By Cash Michaels –
Is House Bill 324, the “Ensuring Dignity and Nondiscrimination [in] Schools” Act, better known as the “anti-Critical Race Theory” bill, really about protecting students from “radical” racial distortions of American history, and preventing “an individual solely by virtue of his or her race or sex, [from feeling] discomfort, guilt, anguish, or any other form of psychological distress” from what they learn or discuss?
Or is the measure really an attempt to officially rewrite American and North Carolina history so that the truth about slavery; the ’60’s civil rights movement; the 1898 Wilmington Race Massacre, and even, eventually, the January 6th siege of the US Capitol, be whitewashed and covered up?
Several students, teachers and state lawmakers recently took part in a special statewide webinar, Digging Deeper: A Conversation on the Impact of HB 324 on Students, Educators and Classrooms.
Sponsored by the nonpartisan Public Schools Forum of NC, the 90-minute virtual discussion focused on the controversial bill that is currently being debated in the NC General Assembly, and its ramifications if passed.
Participants offered their perspectives, and for the most part made it clear that restricting what social studies and literature teachers can instruct about fact-based American history, in addition to openly and freely discussing that knowledge, hurts students rather than “protecting” them.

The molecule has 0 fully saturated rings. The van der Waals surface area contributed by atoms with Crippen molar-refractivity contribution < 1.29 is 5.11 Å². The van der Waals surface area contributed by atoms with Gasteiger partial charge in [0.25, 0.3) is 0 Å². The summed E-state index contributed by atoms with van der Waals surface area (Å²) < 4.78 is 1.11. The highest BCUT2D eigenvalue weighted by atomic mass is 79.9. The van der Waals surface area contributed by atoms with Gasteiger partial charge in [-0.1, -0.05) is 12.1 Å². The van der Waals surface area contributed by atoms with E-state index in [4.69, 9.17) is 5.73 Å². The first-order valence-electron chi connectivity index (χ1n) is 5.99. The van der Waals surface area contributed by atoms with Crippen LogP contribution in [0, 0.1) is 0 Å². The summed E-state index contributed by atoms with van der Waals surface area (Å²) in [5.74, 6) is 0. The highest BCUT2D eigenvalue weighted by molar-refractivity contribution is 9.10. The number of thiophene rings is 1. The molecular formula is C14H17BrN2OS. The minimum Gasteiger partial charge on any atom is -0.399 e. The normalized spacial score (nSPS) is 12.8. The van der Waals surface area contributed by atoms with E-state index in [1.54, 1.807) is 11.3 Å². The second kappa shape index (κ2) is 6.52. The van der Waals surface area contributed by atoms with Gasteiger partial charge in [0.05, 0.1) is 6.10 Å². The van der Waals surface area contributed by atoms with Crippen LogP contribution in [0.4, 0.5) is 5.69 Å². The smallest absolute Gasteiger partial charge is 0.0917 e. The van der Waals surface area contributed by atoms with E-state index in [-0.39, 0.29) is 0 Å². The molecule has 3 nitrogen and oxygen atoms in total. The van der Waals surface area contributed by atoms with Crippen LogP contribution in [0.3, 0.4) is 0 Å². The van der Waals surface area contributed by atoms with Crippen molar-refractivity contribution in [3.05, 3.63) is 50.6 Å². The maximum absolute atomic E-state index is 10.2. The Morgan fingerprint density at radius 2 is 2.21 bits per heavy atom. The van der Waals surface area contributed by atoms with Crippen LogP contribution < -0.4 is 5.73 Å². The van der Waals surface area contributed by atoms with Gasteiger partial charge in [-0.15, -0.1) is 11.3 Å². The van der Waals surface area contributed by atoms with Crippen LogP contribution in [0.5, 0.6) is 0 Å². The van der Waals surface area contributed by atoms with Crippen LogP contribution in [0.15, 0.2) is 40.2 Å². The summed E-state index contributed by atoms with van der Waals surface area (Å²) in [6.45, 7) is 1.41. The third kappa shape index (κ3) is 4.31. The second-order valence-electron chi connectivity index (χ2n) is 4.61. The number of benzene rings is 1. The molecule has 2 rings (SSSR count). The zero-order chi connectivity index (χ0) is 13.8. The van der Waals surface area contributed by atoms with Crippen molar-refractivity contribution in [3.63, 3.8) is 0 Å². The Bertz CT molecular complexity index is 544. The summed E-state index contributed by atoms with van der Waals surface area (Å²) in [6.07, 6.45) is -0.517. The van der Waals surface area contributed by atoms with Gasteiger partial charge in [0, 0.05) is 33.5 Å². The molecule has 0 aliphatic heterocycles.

KaLa Keaton is an 18-year-old African American student who graduated from Wake County’s Middle Creek High School in June and will be attending Yale University in the fall.
She said that thanks to her African American Literature class instructor, Mr. Matthew Scialdone, she not only learned about North Carolina’s history of lynching—a word she said she’d never heard in prior classes, despite North Carolina being one of the top 12 states in the country for extrajudicial murders of Black residents. She also learned about the state’s eugenics program, the Wilmington 1898 Race Massacre, and other important episodes of state history. And that exposure intrigued her enough to follow up on her own and learn more.
That junior year class was optional, she noted, but she considers it “essential” learning.
“I learned historical points in those classes I never heard in other classrooms,” Ms. Keaton continued. “The point of these classes and culturally responsive curricula is not to sit and wallow in oppression, struggle, and negative energy … and then we’re off to second period math.”
“There was never a day when I felt the weight of the world was on my shoulders,” she continued, adding that as a result, activism has become a critical part of her life—because what she learned was “solution-oriented.”
In other words, having been taught that history usually repeats itself, Ms. Keaton believes better knowledge of the problems and conflicts of history helps ensure that those and similar problems and conflicts are better addressed in the future before they manifest themselves.